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Two Horror Tales That Don't Bite

(This  Stripped column originally appeared in the October 30-November 5, 1997, Long Island Voice. Click on the artwork for a larger image.)

by Beth Hannan Rimmels


"To the victor belongs the candy!"

— The monster in the basement in Scary Godmother

For a holiday that revels in imagination, Halloween doesn't inspire many comic books or graphic novels other than the obligatory vampire tales (and don't credit Anne Rice with starting the love affair with vampires; she raised the fever pitch a degree or two, but the erotic overtones of the elegantly undead have always sucked us in). This year, we have two fangless choices.

DC's Batman: The Long Halloween is a 13-part mini-series that began last Halloween and is wrapping up this October. A serial killer is dubbed "Holiday" for his or her penchant for shooting members of the Roman crime family with a .22 silenced by a baby bottle nipple and leaving behind a token of the holiday. The series actually plays like a cross between Batman and The Godfather. While wonderful as a story that keeps you guessing, I wouldn't hunt down the back issues if you haven't read it all along. Wait for the trade paperback that I'm sure will debut next year. Just hope DC doesn't wait for Halloween.

Snap up Jill Thompson's Scary Godmother (Sirius). You probably know Thompson's art from Sandman, Black Orchid, Wonder Woman and Swamp Thing. Unlike those titles, Scary Godmother is purely her own creation and clearly a labor of love-but not a labor to read. Of course, one look at the author's photo and the book's dedication shows why this project is so close to Thompson's heart — Scary Godmother has more than a passing resemblance to Thompson herself and her niece's name is Hannah.

In the story, Hannah Marie is a little girl finally deemed old enough to go trick-or-treating with her older cousin Jimmy and his friends. When Jimmy (accurately costumed as a devil) gets annoyed at Hannah's curfew ("Eight o'clock? That's too early!") and how her shorter legs slow them down ("She's slowing us down so much we'll never get to all the houses before we have to go home!"), he cooks up a scheme to scare Hannah into going home. Except it doesn't quite work the way he expects, and left in a "spook" house by herself, Hannah Marie gets to meet her Scary Godmother. Fairy godmothers may get more press, but, "A Scary Godmother loves the dark and creepy and unusual! We pop in when it's scary and we're always with you Halloween! I'm the Ambassador of Spooky and I'm here to introduce you to all of the things that go bump in the night!"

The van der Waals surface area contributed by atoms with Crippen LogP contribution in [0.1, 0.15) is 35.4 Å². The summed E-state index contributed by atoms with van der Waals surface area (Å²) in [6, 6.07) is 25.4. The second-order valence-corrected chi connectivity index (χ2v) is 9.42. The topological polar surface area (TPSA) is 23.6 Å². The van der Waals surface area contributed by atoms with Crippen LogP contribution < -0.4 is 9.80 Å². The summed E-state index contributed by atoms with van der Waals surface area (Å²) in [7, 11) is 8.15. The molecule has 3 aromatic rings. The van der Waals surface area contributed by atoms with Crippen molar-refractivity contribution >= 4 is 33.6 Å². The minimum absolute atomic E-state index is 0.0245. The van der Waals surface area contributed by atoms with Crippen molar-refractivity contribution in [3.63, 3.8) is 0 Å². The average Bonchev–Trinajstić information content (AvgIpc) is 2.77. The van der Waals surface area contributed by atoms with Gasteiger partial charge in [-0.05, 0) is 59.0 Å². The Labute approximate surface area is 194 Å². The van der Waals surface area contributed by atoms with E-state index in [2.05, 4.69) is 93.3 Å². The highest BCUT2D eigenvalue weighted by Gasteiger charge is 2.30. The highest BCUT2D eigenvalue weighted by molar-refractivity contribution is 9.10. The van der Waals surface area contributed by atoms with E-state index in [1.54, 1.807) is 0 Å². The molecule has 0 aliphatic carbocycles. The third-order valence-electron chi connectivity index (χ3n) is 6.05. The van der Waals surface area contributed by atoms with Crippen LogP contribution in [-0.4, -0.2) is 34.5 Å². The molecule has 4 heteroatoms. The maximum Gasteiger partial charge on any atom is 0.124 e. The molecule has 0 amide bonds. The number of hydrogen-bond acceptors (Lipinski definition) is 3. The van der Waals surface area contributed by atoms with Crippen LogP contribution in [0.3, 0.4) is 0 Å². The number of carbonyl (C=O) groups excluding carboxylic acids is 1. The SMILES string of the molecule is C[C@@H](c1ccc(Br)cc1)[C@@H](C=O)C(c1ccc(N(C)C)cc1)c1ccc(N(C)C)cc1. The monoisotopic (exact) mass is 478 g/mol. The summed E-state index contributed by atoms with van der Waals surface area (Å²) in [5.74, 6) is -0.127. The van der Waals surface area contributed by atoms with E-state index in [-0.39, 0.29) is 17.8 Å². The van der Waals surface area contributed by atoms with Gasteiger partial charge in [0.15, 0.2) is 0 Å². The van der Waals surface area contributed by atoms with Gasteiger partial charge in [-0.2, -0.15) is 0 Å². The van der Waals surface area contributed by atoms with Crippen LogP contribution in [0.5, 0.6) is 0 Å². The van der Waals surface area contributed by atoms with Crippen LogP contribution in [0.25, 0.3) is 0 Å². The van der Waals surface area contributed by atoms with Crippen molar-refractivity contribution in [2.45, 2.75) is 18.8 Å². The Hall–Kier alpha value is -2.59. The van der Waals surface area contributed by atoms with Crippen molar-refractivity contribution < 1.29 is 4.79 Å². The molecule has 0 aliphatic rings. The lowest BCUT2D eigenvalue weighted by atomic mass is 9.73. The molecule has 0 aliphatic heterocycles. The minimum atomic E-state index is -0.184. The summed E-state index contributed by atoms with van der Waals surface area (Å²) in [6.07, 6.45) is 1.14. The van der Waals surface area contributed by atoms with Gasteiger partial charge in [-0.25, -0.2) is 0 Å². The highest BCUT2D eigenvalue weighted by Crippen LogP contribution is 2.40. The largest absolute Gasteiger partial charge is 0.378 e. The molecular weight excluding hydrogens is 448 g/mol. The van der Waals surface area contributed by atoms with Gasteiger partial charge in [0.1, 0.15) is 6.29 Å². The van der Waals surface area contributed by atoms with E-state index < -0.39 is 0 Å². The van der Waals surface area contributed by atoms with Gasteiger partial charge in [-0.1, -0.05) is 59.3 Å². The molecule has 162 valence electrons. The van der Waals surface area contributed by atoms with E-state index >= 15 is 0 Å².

Scary Godmother proceeds to introduce Hannah to all her creepy friends and to teach Jimmy a lesson. Green-faced witches are not politically correct today (blame Margaret Hamilton), but Scary Godmother is such a blast that I think only the stuffiest modern pagan would object. If anything, the tiny lesson sneaked in about not assuming the worst based on one's appearance and rumors should please real witches.

The story is highly entertaining, and Thompson's artwork — which was always my favorite of the various pencilers for Delirium in Sandman — is delightfully daffy. Short enough to read in one sitting, this is a perfect Halloween treat.

News & Notes: Finally saw more than the teaser for Vampirella/Dracula: The Centennial. Is there any way to get James Robinson on Vampirella regularly? I really liked his Vampirella: Blood Lust. Now he tops himself with a fun twist on the fact that Vampy and Drac are fictional characters. It's particularly hard to steal the thunder when the other two stories in it are by Alan Moore and Warren Ellis, but Robinson does. Are you sure you need sleep, James?

Popular X-Men artist Chris Bachalo will be a guest from Nov. 3-7 on the game show Pictionary, which airs at 1:30 p.m. on WPIX-Channel 11.

Media Connection: Ed Menje and Ken Gale's guest on 'Nuff Said this week will be artist Jamal Igle, who has worked on Shi and the Shi/Daredevil crossover. His latest project is a non-superhero book geared to younger readers that he's doing with writer Alex Simmons. 'Nuff Said airs from midnight Nov. 2 to 1 a.m. Nov. 3 on WBAI-FM (99.5).


Column 1997 Long Island Voice. Batman: The Long Halloween artwork 1997 DC Comics. Scary Godmother artwork 1997 Jill Thompson.